press towards the mark for the prize of our high calling of God in Christ.” Christian! thou art “called to glory;" obey the call. 4. Let Him who puts this glory upon us receive all glory

The crown that he places on our head let us cast at his feet. Christ's blood was not so dear to him as his glory; yet he imparts it to his people. Glorify him, then, ye saints, who has thus glorified you.

from us.

SERMON XIV.

THE VALUE OF TRUE WISDOM.

PROVERBS III. 15.

All the things thou canst desire are not to be compared unto her.

These words refer to Wisdom, spoken of verse 7th; by which we are to understand, not human science, in which the Scribes and Pharisees were well versed, while, in Christ's esteem, they were very fools ;- not skill in the arts or the various occupations of life, whereby persons may acquire a fortune for themselves and their families, for to the man who had done so, God says, “ Thou fool;"—not a speculative knowledge of the gospel, such a knowledge as only floats in the head, and does not sink into the heart, or regulate the life and conversation ; but religion, true, internal, vital religion; the excellency of which Solomon sets forth by a variety of comparisons. Wisdom,” says he, “ is better than strength ;" “ wisdom is better than weapons of war;" in which places, both natural and spiritual wisdom may be intended : and again, in the verse before my text, “The merchandise of it is better than the merchandise of silver, and the gain thereof than fine gold : she is more precious than rubies;" and then it follows, “ All the things thou canst desire are not to be compared unto her.”

Here we shall first take notice of some of those things which we are most apt to desire; and then show the superior excellency of that which is here preferred before them, even I. I am to take notice of some of those things which we are most apt to desire; and give me leave to select the following:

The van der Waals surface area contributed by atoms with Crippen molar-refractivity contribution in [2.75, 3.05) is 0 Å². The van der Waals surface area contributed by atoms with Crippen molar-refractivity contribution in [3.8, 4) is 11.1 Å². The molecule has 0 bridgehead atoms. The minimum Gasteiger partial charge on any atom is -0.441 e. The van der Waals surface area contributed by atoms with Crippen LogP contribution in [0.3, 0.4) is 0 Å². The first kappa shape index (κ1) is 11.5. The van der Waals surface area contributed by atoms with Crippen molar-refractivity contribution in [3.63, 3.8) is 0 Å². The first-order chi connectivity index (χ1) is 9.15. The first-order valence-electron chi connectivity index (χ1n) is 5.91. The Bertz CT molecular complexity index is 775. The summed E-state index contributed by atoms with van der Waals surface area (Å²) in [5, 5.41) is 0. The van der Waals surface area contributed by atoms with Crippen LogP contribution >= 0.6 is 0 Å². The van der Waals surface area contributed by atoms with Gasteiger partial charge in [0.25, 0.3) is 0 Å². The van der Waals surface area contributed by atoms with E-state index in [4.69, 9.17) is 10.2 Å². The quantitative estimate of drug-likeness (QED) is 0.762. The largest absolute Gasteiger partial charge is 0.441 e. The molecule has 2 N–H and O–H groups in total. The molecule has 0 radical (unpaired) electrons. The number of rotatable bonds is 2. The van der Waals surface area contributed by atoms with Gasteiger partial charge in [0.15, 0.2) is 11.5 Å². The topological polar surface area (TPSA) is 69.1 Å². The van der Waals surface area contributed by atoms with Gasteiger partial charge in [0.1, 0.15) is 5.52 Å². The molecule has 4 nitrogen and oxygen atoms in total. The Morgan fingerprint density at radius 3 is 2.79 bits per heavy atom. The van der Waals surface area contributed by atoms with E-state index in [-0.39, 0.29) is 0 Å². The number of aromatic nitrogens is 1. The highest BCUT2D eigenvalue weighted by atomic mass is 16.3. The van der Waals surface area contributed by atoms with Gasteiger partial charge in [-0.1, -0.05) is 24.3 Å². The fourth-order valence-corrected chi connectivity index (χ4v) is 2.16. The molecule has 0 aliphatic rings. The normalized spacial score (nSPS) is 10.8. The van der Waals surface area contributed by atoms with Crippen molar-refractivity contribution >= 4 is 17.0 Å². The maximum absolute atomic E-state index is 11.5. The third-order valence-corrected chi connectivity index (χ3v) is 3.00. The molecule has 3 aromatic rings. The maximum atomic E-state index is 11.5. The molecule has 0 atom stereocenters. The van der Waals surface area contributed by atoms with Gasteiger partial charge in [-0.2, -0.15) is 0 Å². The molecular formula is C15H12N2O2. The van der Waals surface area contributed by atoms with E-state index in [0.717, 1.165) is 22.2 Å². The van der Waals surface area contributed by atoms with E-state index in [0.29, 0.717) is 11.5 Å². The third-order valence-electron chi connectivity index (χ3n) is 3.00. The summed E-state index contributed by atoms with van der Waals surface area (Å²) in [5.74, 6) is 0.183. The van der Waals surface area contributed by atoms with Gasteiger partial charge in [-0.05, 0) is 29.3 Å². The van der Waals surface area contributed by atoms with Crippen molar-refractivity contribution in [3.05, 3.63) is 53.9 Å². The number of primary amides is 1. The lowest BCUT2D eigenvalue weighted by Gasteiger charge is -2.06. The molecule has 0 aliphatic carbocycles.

1. The riches and honours, pomp and splendour, of this world. Covetousness and ambition are the prevailing vices of mankind; and, perhaps, there is not one among a thousand that is not, in a greater or less degree, tainted with them. “ All seek their own," says the apostle. They make it their chief endeavour tenaciously to hold what they have got, and eagerly to grasp after more. Their schemes and contrivances are to advance themselves in the world. When their old wishes and desires are answered, new ones start up in their room, and engage them in the same troublesome pursuits as the former. Whatever their condition may be, something is still wanting to satisfy their minds and set them at rest; " who pant,” says the prophet, " after the dust of the earth." It is true, Solomon tells us, “ Wisdom is good with an inheritance ;" that is, where wisdom and riches meet together, they tend to form a complete character, and render a person more able and fit both to get good to himself, and do good to others. Wisdom employs wealth, and wealth employs wisdom, to the best advantage; but many do not care how little they have of the latter, so that they abound in the former. Let God give wisdom to whom he pleases, so that they can but have the inheritance.

2. Carnal pleasures, or the gratification of our sensual appetites. To live well, with many, is to eat and drink of the best; and, like the rich man in the gospel, to “ fare sumptuously every day." With them, their belly is their god, and their cook their chaplain. Others are excessively fond of amusements and recreations; they never enjoy themselves but in a playhouse, or at a card table ; sitting in an alehouse, or roving on a party of pleasure. Thus they trifle away their lives; and it is least in their thoughts to answer the great ends of their being, or that their conduct may be such as comports with the christian character. They